The 2019 Dallas Cowboys were disappointing, but the window to win isn’t closed yet. The future looks bright with the makeup of this roster.
Making sense of the 2019 Dallas Cowboys team is a tall order, but America’s Team has no one to blame but themselves. Set emotions aside from this disappointing season if you can and look at the bright spots.
The Cowboys are still relatively young and talented. If a new head coach could give this team a sense of direction, Dallas can become an instant contender simply because the roster is built that way.
Offensively you still have an entire offensive line under contract for the foreseeable future. This includes center Travis Frederick, guards Zack Martin and Connor Williams and tackles Tyron Smith and La’el Collins. The generational running back Ezekiel Elliott just signed a monster deal and his co-partner running back Tony Pollard is under a rookie contract.
There is a young dynamic one, two punch at wideout led by the talents of wide receiver Michael Gallup, who made a significant year-two leap and star wide receiver Amari Cooper. Cooper is set to become a free agent but his willingness to want to remain on the Cowboys has been shown. But it’s ultimately up to the Cowboys to pay him around $18 million a year.
Cooper has been dealing with a handful of injuries this year and it did impact his game later in the season. But Amari and quarterback Dak Prescott have a chemistry that will continue to grow. Since joining the Cowboys, Cooper has produced 1,914 yards on 132 catches and 14 touchdowns.
But is that worth $18 million a year? That’s equivalent to the Cleveland Browns wide receiver Odell Beckham Jr. or Kansas City Chiefs wide receiver Tyreek Hill. And it’s more than the likes of Houston Texans wide receiver DeAndre Hopkins.
At $18 million a year, Cooper would be the third highest-paid wide receiver in the NFL. The only two in front of him would be Atlanta Falcons wide receiver Julio Jones ($22 million) and New Orleans Saints wide receiver Michael Thomas. ($19.25 million)
The biggest priority after finding a new head coach is deciding what type of contract to reward Prescott for his best season to date. The fourth-year passer compiled 4,902 yards, which was one yard shy of the Cowboys single-season record on 388 completions with a 65.1 completion percentage.
Prescott also totaled 30 touchdowns, 11 interceptions, with a 99.7 QBR. He led the number one ranked offense in the NFL and negotiations certainly seem to be in his favor from a statistical perspective.
If you take a look at the top five paid quarterbacks by yearly salary, you will notice he will be in the company of Seattle Seahawks quarterback Russell Wilson ($35 million), Pittsburgh Steelers quarterback Ben Roethlisberger ($34 million), Green Bay Packers quarterback Aaron Rodgers ($33.5 million), Los Angeles Rams quarterback Jared Goff ($33.5 million) and Philadelphia Eagles quarterback Carson Wentz ($32 million).
All the above mentioned quarterbacks have something in common. They’ve all been to a Super Bowl and four out of the five have won it, including an injured Wentz.
Prescott will get paid. But at what cost? And is the franchise tag an option with the potential of a new head coach incoming?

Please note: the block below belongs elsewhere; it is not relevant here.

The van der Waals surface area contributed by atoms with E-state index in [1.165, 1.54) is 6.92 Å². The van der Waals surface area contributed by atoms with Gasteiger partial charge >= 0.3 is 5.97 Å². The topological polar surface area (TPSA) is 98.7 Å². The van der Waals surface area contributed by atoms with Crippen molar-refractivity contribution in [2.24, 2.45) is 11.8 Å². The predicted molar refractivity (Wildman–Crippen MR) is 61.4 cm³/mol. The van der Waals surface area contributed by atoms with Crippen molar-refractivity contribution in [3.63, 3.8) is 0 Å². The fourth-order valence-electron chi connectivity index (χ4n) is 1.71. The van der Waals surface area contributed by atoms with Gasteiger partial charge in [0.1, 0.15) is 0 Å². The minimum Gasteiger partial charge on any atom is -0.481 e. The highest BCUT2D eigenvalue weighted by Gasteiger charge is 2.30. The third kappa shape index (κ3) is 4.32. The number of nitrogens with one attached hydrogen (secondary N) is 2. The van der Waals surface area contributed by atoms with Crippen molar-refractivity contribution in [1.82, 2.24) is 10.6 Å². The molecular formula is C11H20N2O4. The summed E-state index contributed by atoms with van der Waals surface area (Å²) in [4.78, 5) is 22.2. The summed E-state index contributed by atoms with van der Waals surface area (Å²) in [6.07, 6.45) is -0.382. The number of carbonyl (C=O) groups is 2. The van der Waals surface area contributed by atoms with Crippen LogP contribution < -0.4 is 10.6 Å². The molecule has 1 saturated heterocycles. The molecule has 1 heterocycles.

Early rumors about Prescott’s price tag seem to be floating somewhere between $33-$35 million. Let’s be honest, that’s what his two draft classmates received (Wentz and Goff). And Prescott most certainly has outplayed both of those young passers statistically over his tenure in the league.
The NFL business is funny, and fans need to understand one thing. It’s not necessarily what you’re worth as a player, it’s what the market is set at for your position at the time your contract is up. Both apply for Prescott and Cooper.
Signing these two high-profile players to deals that will instantly give them top five salaries at their respective positions would usually pose many setbacks for the rest of the team. Will the Cowboys be able to sign other key free agents to help this team be successful?
Such a costly move could prevent the Cowboys from re-signing key defensive players such as cornerbacks Byron Jones and Anthony Brown, defensive ends Robert Quinn and Michael Bennett, defensive tackle Maliek Collins, linebackers Joe Thomas and Sean Lee and safeties Jeff Heath and Kavon Frazier.
With the salary cap being bumped up to an estimated $10 more million in 2020, the Cowboys and owner Jerry Jones could play their cards right and still afford to re-sign everyone that they want. Yes, I said everyone that the front office wants.
Keep your number one offense intact and upgrade your defense through the draft, free agency (team-friendly deals) and possible trades. We saw the attempt by the Cowboys to trade for New York Jets safety Jamal Adams midseason.
Adams will not be an unrestricted free agent (UFA) until 2021 with a fifth-year option available due to his first-round status. But if a trade was eventually made, get ready for Dallas to have to pay him top dollar as well.
Don’t get overly worried about the salary cap issues as money can be moved in multiple ways that won’t put you in future cap hell. Jerry Jones may be tough to deal with as the owner of this team and his power struggles, but he is still a relatively good businessman with a decent amount of salary cap space to work with.
First things first for the Dallas Cowboys. Get the right coach who instills the right attitude and winning over everything. Oppose to the Cowboys country club mindset, where no one is held accountable and leadership is non-existent. If that’s taken care of (big if) then this roster is poised to make a championship run.